Brass: Leaders must beware self-radicalization

By William H. McMichael - Staff writer

Posted : Friday Jan 15, 2010 13:56:35 EST

Commanders need better tools and policies to track potential violent attitudes and counter negative external influences on the force, the Pentagon’s top two leaders said Friday.

They were previewing a two-month review, released the same day, into the Nov. 5 shootings at Fort Hood that left 13 dead and dozens injured — an act allegedly committed by a Muslim Army major who reportedly had raised colleagues’ concerns over a two-year period that he was becoming increasingly radicalized.

"Current policies on prohibited activities provide neither the authority nor the tools for commanders and supervisors to intervene when DoD personnel, at risk ... of potential violence make contact or establish relationships with persons or entities that promote self-radicalization," Defense Secretary Robert Gates said at a Pentagon news conference.

"We need to refine our understanding of what these behavioral signals are and how they progress. At the same time, there is no well-integrated means to gather, evaluate and disseminate the wide range of behavioral indicators that could help our commanders better anticipate an internal threat," Gates said.

One such tool, he said, would identify research into behaviors that could indicate the potential for self-radicalization and violence in the workplace, and "having those in the hands of commanders."

Gates also would give commanders "more comprehensive information on individuals — particularly if there have been behavioral issues that have been noted ... under previous assignments."

Joint Chiefs Chairman Adm. Mike Mullen said military leaders need an "active focus" on transferring information on potential problematic individuals.

"The issue of self-radicalization is one that we have really got to focus on because ... there is clearly more and more of that going on, and how much of it we have in the military is something that we ought to really understand," Mullen said.

Privacy issues

Mullen declined to elaborate when asked if he would give commanders a greater ability to see what troops are privately communicating to others. But he said that commanders have the responsibility, authority "and accountability, quite frankly," for their troops and "have more than adequate room and authority right now to really understand what their people are doing."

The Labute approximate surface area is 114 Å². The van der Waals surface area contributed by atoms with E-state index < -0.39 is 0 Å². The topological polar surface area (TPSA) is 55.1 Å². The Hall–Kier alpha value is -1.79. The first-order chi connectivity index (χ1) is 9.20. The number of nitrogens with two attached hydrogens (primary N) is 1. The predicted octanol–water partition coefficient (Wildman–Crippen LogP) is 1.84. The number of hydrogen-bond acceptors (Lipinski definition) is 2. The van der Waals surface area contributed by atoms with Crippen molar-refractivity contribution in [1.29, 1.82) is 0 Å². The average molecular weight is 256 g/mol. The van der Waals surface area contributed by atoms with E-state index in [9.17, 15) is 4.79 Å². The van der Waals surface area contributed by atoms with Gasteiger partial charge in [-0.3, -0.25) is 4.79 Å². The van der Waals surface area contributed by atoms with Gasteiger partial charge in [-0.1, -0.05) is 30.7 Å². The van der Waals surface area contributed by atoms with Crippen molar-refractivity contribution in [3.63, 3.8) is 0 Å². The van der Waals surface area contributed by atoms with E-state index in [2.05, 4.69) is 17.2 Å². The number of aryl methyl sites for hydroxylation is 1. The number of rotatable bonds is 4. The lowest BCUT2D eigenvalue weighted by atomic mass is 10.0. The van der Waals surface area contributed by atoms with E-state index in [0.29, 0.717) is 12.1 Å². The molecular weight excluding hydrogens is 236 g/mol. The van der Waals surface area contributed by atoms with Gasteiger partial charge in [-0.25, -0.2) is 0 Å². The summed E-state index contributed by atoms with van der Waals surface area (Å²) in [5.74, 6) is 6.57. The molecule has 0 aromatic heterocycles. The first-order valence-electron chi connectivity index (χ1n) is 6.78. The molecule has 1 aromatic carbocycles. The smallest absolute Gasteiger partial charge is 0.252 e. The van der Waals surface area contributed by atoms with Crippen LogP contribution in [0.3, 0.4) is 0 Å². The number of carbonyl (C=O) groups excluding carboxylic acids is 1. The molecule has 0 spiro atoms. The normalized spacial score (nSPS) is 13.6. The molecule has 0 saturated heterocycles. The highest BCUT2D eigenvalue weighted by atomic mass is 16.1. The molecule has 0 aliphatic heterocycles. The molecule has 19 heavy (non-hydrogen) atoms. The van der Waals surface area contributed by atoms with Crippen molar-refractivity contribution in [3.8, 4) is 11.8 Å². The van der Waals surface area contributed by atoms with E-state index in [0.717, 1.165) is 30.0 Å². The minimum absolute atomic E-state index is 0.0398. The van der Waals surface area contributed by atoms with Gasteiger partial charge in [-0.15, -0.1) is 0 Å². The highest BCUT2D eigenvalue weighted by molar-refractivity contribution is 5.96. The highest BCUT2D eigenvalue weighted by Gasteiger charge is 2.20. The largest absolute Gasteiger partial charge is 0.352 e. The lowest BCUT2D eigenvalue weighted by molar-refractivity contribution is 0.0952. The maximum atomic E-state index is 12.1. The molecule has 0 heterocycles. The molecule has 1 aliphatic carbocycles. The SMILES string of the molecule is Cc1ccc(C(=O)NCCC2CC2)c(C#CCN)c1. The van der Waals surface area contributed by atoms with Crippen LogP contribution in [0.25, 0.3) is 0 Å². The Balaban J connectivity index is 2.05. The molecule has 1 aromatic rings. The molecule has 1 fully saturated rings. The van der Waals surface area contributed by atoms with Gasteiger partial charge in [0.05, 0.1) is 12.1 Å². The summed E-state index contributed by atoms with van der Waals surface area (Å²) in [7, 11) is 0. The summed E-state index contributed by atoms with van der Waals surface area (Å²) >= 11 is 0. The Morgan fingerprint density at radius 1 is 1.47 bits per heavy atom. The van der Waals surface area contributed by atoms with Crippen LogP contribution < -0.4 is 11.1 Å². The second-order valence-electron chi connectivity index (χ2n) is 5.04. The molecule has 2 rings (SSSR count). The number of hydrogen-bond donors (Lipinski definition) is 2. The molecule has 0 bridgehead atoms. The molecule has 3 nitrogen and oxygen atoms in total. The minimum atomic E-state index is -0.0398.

"There are typically indicators of this," Mullen said. "Not perfect, but there are indicators of behaviors that oftentimes are known at the junior level, in the unit, at the squad level. And so ... how do we make sure that when we see indicators, we’re doing all we can? That’s key."

Gates said the report, which was being briefed to members of Congress on Friday morning and due for public release at noon, "raises serious questions about the degree to which the entire Department of Defense is prepared for similar incidents in the future, especially multiple simultaneous incidents. It also reveals shortcomings in the way the department is prepared to defend against threats posed by external influences operating on members of our military community.

"It is clear that as a department, we have not done enough to adapt to the evolving domestic internal security threat to American troops and military facilities that has emerged over the past decade," Gates said. "In this area, as in so many others, this department is burdened by 20th-century processes and attitudes, mostly rooted in the Cold War.

"Our counterintelligence procedures are mostly designed to combat an external threat such as a foreign intelligence service," Gates said. "Our force protection procedures are set up to investigate and adjudicate criminal conduct, such as domestic abuse and gang activities."

Gates said the review concluded that the Pentagon’s force protection programs "are not properly focused on internal threats such as workplace violence and self-radicalization."